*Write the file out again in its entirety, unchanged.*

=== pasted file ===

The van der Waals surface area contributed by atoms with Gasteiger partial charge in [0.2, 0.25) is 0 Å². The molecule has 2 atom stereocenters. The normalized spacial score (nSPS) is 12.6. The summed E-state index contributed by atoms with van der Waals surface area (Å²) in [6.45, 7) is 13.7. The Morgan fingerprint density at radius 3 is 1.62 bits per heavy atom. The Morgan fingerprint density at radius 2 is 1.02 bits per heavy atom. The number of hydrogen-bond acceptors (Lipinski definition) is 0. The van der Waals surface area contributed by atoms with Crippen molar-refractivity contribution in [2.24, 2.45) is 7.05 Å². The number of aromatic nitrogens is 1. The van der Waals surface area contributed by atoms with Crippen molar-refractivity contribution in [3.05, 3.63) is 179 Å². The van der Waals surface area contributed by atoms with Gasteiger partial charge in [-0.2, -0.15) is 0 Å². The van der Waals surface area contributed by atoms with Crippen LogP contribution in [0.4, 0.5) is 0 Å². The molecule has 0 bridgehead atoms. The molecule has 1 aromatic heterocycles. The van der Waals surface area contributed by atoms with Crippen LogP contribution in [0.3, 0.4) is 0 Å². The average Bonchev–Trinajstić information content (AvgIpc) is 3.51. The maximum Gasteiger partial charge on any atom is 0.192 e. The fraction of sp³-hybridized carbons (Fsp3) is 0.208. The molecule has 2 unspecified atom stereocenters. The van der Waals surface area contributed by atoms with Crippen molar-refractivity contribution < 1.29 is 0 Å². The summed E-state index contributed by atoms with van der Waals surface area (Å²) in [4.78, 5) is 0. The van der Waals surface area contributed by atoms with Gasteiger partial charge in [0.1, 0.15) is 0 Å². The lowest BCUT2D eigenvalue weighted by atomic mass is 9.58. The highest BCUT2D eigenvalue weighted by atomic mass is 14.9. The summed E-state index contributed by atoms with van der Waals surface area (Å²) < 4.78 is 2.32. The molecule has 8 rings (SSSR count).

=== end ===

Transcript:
The van der Waals surface area contributed by atoms with Gasteiger partial charge in [0.2, 0.25) is 0 Å². The molecule has 2 atom stereocenters. The normalized spacial score (nSPS) is 12.6. The summed E-state index contributed by atoms with van der Waals surface area (Å²) in [6.45, 7) is 13.7. The Morgan fingerprint density at radius 3 is 1.62 bits per heavy atom. The Morgan fingerprint density at radius 2 is 1.02 bits per heavy atom. The number of hydrogen-bond acceptors (Lipinski definition) is 0. The van der Waals surface area contributed by atoms with Crippen molar-refractivity contribution in [2.24, 2.45) is 7.05 Å². The number of aromatic nitrogens is 1. The van der Waals surface area contributed by atoms with Crippen molar-refractivity contribution in [3.05, 3.63) is 179 Å². The van der Waals surface area contributed by atoms with Gasteiger partial charge in [-0.2, -0.15) is 0 Å². The van der Waals surface area contributed by atoms with Crippen LogP contribution in [0.4, 0.5) is 0 Å². The molecule has 0 bridgehead atoms. The molecule has 1 aromatic heterocycles. The van der Waals surface area contributed by atoms with Crippen LogP contribution in [0.3, 0.4) is 0 Å². The average Bonchev–Trinajstić information content (AvgIpc) is 3.51. The maximum Gasteiger partial charge on any atom is 0.192 e. The fraction of sp³-hybridized carbons (Fsp3) is 0.208. The molecule has 2 unspecified atom stereocenters. The van der Waals surface area contributed by atoms with Crippen molar-refractivity contribution < 1.29 is 0 Å². The summed E-state index contributed by atoms with van der Waals surface area (Å²) in [4.78, 5) is 0. The van der Waals surface area contributed by atoms with Gasteiger partial charge in [0.1, 0.15) is 0 Å². The lowest BCUT2D eigenvalue weighted by atomic mass is 9.58. The highest BCUT2D eigenvalue weighted by atomic mass is 14.9. The summed E-state index contributed by atoms with van der Waals surface area (Å²) < 4.78 is 2.32. The molecule has 8 rings (SSSR count).